Scott Sherman, “David Horowitz’s Long March,” The Nation, July 3, 2000. Jennifer Jacobson, “What Makes David Run: David Horowitz Demands Attention for the Idea That Conservatives Deserve a Place in Academe,” The Chronicle of Higher Education, May 6, 2005: p. A9.Google Scholar
  6. 6.
    Falwell is a television evangelical preacher, whose remark that homosexuals and abortionists are in part to blame for the 9/11 attack created a storm of controversy. He later apologized for the following comment: “I really believe that the pagans, and the abortionists, and the feminists, and the gays and the lesbians who are actively trying to make that an alternative lifestyle, the ACLU, People for the American Way—all of them who have tried to secularize America—I point the finger in their face and say, ‘You helped this happen.’” See John F. Harris, “God Gave U.S. ‘What We Deserve,’ Falwell Says,” Washington Post, September 14, 2001, p. C03.Google Scholar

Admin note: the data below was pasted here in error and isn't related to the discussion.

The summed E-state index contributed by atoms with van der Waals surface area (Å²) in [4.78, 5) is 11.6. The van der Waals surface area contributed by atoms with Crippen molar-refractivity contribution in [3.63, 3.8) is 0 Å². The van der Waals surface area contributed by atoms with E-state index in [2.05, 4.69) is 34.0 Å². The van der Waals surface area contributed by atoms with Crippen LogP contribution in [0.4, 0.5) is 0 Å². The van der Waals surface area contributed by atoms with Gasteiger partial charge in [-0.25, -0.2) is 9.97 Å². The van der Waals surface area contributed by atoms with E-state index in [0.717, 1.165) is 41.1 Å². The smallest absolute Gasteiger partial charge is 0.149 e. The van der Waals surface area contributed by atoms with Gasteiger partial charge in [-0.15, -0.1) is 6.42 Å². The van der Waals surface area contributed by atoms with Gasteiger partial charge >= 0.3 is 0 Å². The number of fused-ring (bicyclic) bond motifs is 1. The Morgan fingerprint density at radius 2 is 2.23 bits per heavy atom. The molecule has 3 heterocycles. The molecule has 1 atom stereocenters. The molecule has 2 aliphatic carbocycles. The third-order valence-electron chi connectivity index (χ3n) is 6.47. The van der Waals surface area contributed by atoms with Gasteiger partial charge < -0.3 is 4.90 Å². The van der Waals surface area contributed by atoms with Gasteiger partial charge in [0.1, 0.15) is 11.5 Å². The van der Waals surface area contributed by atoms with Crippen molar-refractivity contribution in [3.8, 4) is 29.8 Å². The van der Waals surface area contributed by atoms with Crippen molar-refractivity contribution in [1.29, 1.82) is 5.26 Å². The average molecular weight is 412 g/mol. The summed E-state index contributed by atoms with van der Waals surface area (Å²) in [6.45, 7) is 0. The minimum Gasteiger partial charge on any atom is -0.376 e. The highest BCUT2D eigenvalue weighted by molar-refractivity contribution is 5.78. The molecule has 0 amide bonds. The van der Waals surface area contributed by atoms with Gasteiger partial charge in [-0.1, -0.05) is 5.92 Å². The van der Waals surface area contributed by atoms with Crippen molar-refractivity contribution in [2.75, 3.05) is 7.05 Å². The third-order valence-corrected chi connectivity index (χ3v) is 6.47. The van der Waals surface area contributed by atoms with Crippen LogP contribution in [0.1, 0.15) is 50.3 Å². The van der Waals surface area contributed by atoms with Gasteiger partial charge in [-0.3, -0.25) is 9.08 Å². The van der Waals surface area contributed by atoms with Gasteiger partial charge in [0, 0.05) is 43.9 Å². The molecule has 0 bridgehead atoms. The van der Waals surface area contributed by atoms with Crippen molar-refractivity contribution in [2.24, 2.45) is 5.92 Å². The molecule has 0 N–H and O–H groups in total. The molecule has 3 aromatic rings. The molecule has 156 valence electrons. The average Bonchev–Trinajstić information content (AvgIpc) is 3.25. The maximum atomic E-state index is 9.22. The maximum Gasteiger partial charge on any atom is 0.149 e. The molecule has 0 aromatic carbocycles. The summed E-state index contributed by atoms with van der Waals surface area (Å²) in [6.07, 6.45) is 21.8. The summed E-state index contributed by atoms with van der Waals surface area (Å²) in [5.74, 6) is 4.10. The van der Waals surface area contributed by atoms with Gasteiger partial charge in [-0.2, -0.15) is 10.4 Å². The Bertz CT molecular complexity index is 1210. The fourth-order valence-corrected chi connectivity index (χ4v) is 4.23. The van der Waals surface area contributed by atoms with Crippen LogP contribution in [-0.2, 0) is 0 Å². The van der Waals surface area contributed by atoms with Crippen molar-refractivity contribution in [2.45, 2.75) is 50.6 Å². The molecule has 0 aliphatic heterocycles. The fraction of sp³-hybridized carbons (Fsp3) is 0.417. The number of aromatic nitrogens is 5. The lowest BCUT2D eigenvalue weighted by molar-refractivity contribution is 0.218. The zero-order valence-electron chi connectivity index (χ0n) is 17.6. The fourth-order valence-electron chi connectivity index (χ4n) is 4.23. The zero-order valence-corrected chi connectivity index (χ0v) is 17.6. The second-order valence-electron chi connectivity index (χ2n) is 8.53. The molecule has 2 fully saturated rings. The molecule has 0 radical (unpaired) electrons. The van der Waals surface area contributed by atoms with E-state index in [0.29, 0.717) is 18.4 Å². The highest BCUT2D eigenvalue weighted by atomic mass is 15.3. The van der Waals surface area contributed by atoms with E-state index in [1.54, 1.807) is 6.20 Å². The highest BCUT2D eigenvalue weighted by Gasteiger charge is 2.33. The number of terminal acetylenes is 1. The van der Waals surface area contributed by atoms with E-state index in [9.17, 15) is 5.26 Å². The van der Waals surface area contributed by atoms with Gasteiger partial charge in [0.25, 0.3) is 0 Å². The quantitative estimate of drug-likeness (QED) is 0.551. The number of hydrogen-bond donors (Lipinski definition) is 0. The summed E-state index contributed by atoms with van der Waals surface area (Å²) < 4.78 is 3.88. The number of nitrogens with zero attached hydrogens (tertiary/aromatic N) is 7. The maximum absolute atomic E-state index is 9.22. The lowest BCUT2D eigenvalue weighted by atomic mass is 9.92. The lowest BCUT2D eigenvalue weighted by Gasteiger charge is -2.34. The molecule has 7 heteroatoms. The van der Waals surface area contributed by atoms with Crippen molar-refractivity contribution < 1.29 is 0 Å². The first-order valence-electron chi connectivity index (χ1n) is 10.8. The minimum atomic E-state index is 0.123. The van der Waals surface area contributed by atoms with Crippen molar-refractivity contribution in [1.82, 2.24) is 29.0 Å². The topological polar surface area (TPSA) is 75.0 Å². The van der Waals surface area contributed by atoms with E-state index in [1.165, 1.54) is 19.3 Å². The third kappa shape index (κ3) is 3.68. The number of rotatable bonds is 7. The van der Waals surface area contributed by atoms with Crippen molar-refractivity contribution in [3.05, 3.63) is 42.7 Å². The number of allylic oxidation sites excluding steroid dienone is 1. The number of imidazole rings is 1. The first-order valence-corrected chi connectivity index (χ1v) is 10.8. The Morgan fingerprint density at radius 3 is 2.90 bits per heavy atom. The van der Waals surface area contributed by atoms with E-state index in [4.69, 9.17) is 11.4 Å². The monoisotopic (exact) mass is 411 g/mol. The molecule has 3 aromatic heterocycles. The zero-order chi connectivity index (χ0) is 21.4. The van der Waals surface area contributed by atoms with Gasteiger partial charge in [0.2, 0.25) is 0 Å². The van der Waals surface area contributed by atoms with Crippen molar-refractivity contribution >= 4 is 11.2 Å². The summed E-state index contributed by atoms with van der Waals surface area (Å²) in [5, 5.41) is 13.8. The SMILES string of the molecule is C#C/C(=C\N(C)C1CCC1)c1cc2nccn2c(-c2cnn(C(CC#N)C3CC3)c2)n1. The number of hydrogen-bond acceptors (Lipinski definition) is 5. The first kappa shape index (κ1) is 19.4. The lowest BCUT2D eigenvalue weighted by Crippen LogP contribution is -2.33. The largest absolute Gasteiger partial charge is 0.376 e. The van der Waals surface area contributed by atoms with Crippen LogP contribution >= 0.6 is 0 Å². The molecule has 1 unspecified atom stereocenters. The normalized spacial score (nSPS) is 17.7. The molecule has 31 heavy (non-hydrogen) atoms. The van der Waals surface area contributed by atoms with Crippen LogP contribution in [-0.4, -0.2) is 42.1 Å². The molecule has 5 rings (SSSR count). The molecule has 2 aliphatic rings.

7. 7.
    See Tim Weiner, “The Case of the Spies without a Country,” New York Times, January 17, 1999 and Hans Blix, Disarming Iraq (New York: Pantheon Books, 2004), pp. 36–37.Google Scholar
  8. 8.
    George P. Shultz, William J. Perry, Henry Kissinger, and Sam Nunn, “A World Free of Nuclear Weapons,” Wall Street Journal, January 4, 2007.Google Scholar
  9. 9.
    Right-hand man quotation in Dana Milbank, “Colonel Finally Saw Whites of Their Eyes,” Washington Post, October 20, 2005. Brian Knowlton, “Former Powell Aide Says Bush Policy Run by Cabal,” New York Times, October 21, 2005. Ring quoted in Richard Leiby, “Breaking Ranks,” Washington Post, January 19, 2006.Google Scholar
  10. 10.
    See Mark Mazzetti, “US Army Says Prison Deaths Are Homicides,” Boston Globe, March 26, 2005; “US Acknowledges Torture at Guantanamo; in Iraq, Afghanistan—UN,”, June 24, 2005, available at <>, accessed August 10, 2007. For further documentation, consult Human Rights First, “One Year after the Abu Ghraib Torture Photos: U.S. Government Response ‘Grossly Inadequate,”’ A Human Rights First Assessment, April 26, 2005, available at <>, accessed August 10, 2007.Google Scholar
  11. 11.